Frank Rich writes:

"Much as thousands of connected techies perfected the Linux operating system's code through open collaboration, so Dean online followers collaborate on organizing and perfecting the campaign, their ideas trickling up from the bottom rather than being superimposed from national headquarters. (Or at least their campaign ideas trickle up; policy is still concentrated at the top.) It's almost as if Dr. Dean is "a system running for president," in Mr. Johnson's view, as opposed to a person."

Hoy! Behold! God wants you out of the way!(*) Direct Democracy is coming!

-- -- --
(*) I got that from this old movie in which a laid-off(spell?) aerospace engineer, in 1970s I think, decides to take the cash box of an evangelist right at the moment when it becomes full with banknotes dropped in by the congregation. When the time comes, he jumps in grabs the box and makes for exit through the believer crowd, firing a shot in the air and yelling: God wants you out of the way!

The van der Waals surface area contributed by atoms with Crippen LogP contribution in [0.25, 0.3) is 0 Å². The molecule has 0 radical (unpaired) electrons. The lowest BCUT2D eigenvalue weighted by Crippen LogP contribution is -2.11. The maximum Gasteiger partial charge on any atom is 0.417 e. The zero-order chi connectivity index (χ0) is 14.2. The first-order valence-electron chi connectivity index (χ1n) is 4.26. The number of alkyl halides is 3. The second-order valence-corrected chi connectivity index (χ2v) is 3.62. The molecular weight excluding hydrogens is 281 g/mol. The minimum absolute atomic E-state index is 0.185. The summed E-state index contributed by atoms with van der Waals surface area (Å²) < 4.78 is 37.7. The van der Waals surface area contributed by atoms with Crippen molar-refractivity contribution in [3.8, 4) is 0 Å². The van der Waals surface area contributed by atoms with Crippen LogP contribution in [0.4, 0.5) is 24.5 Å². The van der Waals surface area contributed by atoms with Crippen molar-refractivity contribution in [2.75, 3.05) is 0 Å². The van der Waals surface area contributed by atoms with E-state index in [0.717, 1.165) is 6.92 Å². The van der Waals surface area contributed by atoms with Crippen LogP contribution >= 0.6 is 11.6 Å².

O my God I forgot the actor's name! Alzehiemer's!

Posted by: Bulent Sayin on December 25, 2003 01:09 AM


Well, it ain't full fledged Alzehiemer's yet -- that was George Segal, got it with help of Google (remembered Eric Segal first!) and can't get the name of the moive thoguh..

Posted by: Bulent Sayin on December 25, 2003 08:41 AM


Hunh? The Internet home of geeks and the young?

My guess is that the modal age of Internet users is 60, and if the distribution is bimodal there's another cluster around 38 year-old women.

Posted by: David Lloyd-Jones on December 25, 2003 12:11 PM


Is this true or your are guessing for the fun of it? I mean I have been thinking I was probably the oldest one on this blog and by far so; meaning something like every body here was about ten years younger than I or younger; and if I'm wrong, I'll cut it out with Alzeihmer's bid.

Posted by: Bulent Sayin on December 25, 2003 10:22 PM